Then I took a closer look.
One mum was running around the playground after a shrieking toddler. One was trying to change a nappy on a bench. One was shouting. One was trying to drag her child off the slide while balancing a baby on her hip. And one was trying to coax a grumpy toddler into his buggy but every time she got him in, he got out again causing the buggy to tip over and all her bags to spill over the floor.
‘I’ve had enough of this!’ she cried, pulling at her hair and looking close to tears.
And I thought: ‘Yes, love. You’re right.’
I’d been mourning the end of a golden age but had it really been as wonderful as I remembered?
The years when our children are very young are precious. But they are also the hardest. Yes, there are magical moments but there are many more moments of sheer slog.
For nine years I have had at least one child in nappies, or in a buggy or walking so slowly I’d sprout a new grey hair by the time we’d made it to the shops and back.
I’ve lost count of the number of sleepless nights I’ve had, of tantrums, and of days out that started with high hopes and ended in tears and a massive sense of failure.
When the kids were very small I used to fantastise about what I’d do when they were grown up with homes of their own. I’d draw on their walls, pour washing up liquid into their fish bowl, take one single bite out of every apple in their fruit bowl and refuse to eat anything that wasn’t smothered in ketchup. And on trips out I’d wait until everyone was in the car before announcing that I needed a wee and I’d shout: ‘Are we nearly there, yet?’ before we’d even set off.
After all, I’d think, it’s just what they have done to me!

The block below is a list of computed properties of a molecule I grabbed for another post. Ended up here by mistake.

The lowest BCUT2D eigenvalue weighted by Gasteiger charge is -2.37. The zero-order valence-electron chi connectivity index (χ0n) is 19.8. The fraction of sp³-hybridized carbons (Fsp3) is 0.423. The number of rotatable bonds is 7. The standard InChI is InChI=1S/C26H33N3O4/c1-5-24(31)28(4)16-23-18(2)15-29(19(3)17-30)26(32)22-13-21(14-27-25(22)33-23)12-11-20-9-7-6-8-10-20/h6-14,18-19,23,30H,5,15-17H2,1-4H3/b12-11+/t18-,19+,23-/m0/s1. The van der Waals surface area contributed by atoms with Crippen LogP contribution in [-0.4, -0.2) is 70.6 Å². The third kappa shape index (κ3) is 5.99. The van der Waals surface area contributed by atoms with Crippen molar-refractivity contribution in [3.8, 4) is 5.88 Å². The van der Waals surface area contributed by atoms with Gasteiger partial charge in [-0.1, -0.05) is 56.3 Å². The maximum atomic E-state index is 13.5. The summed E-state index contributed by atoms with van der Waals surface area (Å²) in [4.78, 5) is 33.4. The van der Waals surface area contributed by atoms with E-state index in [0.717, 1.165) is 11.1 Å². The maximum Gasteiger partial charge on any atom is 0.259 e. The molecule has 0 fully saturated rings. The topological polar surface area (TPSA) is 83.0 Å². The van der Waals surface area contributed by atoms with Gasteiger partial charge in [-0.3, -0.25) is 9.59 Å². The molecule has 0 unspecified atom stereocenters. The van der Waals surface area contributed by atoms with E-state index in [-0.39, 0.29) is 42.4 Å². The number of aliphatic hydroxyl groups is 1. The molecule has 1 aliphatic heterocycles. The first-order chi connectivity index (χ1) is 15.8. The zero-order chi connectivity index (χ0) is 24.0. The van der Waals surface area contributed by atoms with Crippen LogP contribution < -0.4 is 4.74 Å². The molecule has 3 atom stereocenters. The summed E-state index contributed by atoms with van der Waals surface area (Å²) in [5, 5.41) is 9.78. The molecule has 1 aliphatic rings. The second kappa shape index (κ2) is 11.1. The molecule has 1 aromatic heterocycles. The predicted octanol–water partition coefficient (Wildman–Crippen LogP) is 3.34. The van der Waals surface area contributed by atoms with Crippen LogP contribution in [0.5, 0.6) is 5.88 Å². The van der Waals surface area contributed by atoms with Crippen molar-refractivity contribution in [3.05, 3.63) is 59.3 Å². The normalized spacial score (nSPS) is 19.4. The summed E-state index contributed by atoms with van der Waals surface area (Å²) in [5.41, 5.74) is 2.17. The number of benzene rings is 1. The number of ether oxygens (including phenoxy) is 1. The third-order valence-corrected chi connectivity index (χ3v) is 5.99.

It’s easy to look back on the baby years with a rose-tinted view but those same years can leave mums feeling isolated, depressed, overwhelmed, frightened and angry.
I know. I’ve been there.
When my six-year-old son was a baby, I took him and his sister, then three, out for a picnic. Halfway through our sandwiches, my daughter needed the toilet. I took her off behind the nearest tree but then she refused to come out again. I tried to coax her but she ran off.
Of course, I had to go after her but I daren’t leave my baby so I scooped him up and carried him as I ran through the trees looking for my little girl.
I couldn’t see her anywhere. I called her name. Nothing.
I started to panic.
And then my foot caught a tree root. Before I knew what had happened I was falling, clutching my baby son to my chest.
I fell. The baby landed beneath me. And then my daughter stepped out from where she’d been hiding behind a tree.
At that moment I began to cry. Part of it was fear I’d hurt my son, part was relief my daughter was safe, part was anger at her behaviour and part was pain from my twisted ankle. But the main cause of my tears was a terrible and overwhelming sense of failure.
I thought: ‘I can’t do this. I can’t cope.’
Of course, I did cope. When you’re a mum you just have to get on with it. But now, as I watched the mums in the park battling with their double buggies, their baby bags and their fractious toddlers, I could honestly say: ‘I’m glad that’s over.’
Yes, I may be middle-aged. Yes, I may be going grey on top and saggy in the middle and, well, let’s not talk about the bottom, but at least I will never again have to deal with The Baby Years.
Instead, I can start to be me again, the person I was before I was Mum. What will I do? Who knows. But whatever it is, I won’t be attempting to do it while attached to a small child. I can’t wait.